Insite is covering the 2-day conference, organised by Missing Children Europe together with the President’s Foundation for the Wellbeing of Society.
Insite will be updating a live feed throughout these 2 days of everything being discussed at this important conference, addressing particularly how we can work together in protecting refugee and migrant children from disappearance.
16:36 And after some very powerful words by Her Excellency, the conference comes to a close. Thank you for joining us throughout these two days, and we look forward to cover more conferences for you in the near future!
16:24 Finally, Her Excellency takes to the stand to thank all those who were involved in some way or another with the smooth running of the past two days. Her Excellency recounted how last year she went to Australia on an official visit to meet with Australian-Maltese people, and heard how they were sent to Australia at a young age for a better life in the 1950s. She recounts how these scars are still felt by these migrants, who endured so much.
16:14 Maud de Boer Buquicchio, President of Missing Children Europe takes to the stand. She was pleased to announce that the recommendations from the past two days would be taken into account by the EU, following a successful meeting with the Justice and Home Affairs Council.
16:00 Caterina Chinnici, who is an MEP and co-chair of the Intergroup on the Rights of the Child,takes to the stand. Chinnici emphasises that we should all work together in order to fully help migrant children and protect the rights of every child. Migration has stopped being an emergency, but is now a “structural phenomenon”.
15:56 Following a short break, Her Excellency arrives back at the Verdala Palace for the final part of the conference: a feedback session following the Justice and Home Affairs Meeting. Dr. Ruth Farrugia shall be one of the moderators for this feedback session. Dr. Farrugia is the Director General of the President’s Foundation for the Wellbeing of Society.
15:04 Can return be considered as being the best for the child sometimes? Deportation is a big reason behind why many children go missing, claims one of the rapporteurs. Throughout their migration journey, migrant children go through various immigration statuses, which is something that needs to be taken into account.
14:55 Missing and unaccompanied minors should be treated as missing children, claims one of the rapporteurs. She goes on to say that swift reports should be sent to the police, and hotlines should be opened for information on these children. And for this to work, protocols need to be devised which are clear and certified, so that these children also have their mental health taken care of.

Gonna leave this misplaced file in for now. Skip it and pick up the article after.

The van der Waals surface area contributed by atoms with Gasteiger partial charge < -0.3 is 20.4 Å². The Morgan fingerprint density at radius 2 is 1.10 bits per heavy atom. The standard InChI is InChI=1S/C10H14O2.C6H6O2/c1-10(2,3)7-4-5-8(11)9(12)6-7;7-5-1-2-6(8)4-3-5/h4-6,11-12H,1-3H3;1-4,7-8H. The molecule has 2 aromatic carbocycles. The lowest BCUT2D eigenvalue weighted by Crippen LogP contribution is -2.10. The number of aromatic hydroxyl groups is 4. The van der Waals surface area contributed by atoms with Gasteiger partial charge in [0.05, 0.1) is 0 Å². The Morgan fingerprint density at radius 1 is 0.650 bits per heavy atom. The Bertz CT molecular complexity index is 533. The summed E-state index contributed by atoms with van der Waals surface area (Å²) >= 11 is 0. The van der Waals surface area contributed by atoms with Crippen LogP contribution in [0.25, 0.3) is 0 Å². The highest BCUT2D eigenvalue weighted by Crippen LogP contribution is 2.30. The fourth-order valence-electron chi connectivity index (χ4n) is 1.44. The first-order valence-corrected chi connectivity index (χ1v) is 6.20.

14:52 The next rapporteur to discuss formed part of the workshop on the Dublin Procedures. She explained the issue with duplication of assessments, due to lack of teamwork. These result into lengthy delays, and an increased risk of children who go missing who take matters into their own hands and attempt to find their families. Guardians and Liaison Officers could assist the Dublin Procedures.
14:50 The rapporteurs of the second group of workshops take to the panel. The first rapporteur discusses how what needs to be tackled is the “culture of disbelief”, where people are suspicious of migrants, which in turn, makes children trust adults less. Further, children need access to specialist carers who can understand their journey. There needs to be a better risk-assessment with regards to trafficking.
14:48 The next workshop to be discussed is the workshop on holistic solutions to enhance local cooperation in the best interest of the child. It was suggested that children themselves should be included in the process. Further, natural mapping could be of use,
14:45 The workshop on Guardianship emphasised the importance of guardians being involved in the entire migration process, and that training should be provided for all guardians, particularly education on avoiding trafficking. The participants of this workshop had a deep discussion on whether guardians should be voluntary, and it was devised that so long as training is given.
14:40 The fourth workshop’s rapporteur, from the workshop on establishing mechanisms for transnational child protection, discussed how a robust system for data collection needs to be devised which could then be shared between member states.
Further, member states should cooperate in order to reunite families separated by migration, and who end up seeking asylum in different countries.